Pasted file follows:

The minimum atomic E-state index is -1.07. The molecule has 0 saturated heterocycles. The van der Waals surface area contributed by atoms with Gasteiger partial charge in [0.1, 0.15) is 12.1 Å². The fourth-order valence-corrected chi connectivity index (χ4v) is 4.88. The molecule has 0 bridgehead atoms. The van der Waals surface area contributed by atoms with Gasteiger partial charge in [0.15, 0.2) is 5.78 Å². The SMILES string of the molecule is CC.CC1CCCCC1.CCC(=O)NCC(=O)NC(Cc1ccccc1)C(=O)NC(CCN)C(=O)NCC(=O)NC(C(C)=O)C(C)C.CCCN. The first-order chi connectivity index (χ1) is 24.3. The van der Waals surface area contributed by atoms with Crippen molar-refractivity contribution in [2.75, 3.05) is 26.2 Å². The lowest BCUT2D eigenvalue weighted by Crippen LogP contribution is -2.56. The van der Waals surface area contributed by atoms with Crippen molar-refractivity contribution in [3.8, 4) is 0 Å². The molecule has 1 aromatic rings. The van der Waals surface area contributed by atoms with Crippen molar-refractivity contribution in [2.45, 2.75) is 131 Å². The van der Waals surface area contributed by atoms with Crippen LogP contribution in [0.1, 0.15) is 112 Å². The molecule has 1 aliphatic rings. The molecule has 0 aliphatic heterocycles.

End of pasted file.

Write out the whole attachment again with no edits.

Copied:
The minimum atomic E-state index is -1.07. The molecule has 0 saturated heterocycles. The van der Waals surface area contributed by atoms with Gasteiger partial charge in [0.1, 0.15) is 12.1 Å². The fourth-order valence-corrected chi connectivity index (χ4v) is 4.88. The molecule has 0 bridgehead atoms. The van der Waals surface area contributed by atoms with Gasteiger partial charge in [0.15, 0.2) is 5.78 Å². The SMILES string of the molecule is CC.CC1CCCCC1.CCC(=O)NCC(=O)NC(Cc1ccccc1)C(=O)NC(CCN)C(=O)NCC(=O)NC(C(C)=O)C(C)C.CCCN. The first-order chi connectivity index (χ1) is 24.3. The van der Waals surface area contributed by atoms with Crippen molar-refractivity contribution in [2.75, 3.05) is 26.2 Å². The lowest BCUT2D eigenvalue weighted by Crippen LogP contribution is -2.56. The van der Waals surface area contributed by atoms with Crippen molar-refractivity contribution in [3.8, 4) is 0 Å². The molecule has 1 aromatic rings. The van der Waals surface area contributed by atoms with Crippen molar-refractivity contribution in [2.45, 2.75) is 131 Å². The van der Waals surface area contributed by atoms with Crippen LogP contribution in [0.1, 0.15) is 112 Å². The molecule has 1 aliphatic rings. The molecule has 0 aliphatic heterocycles.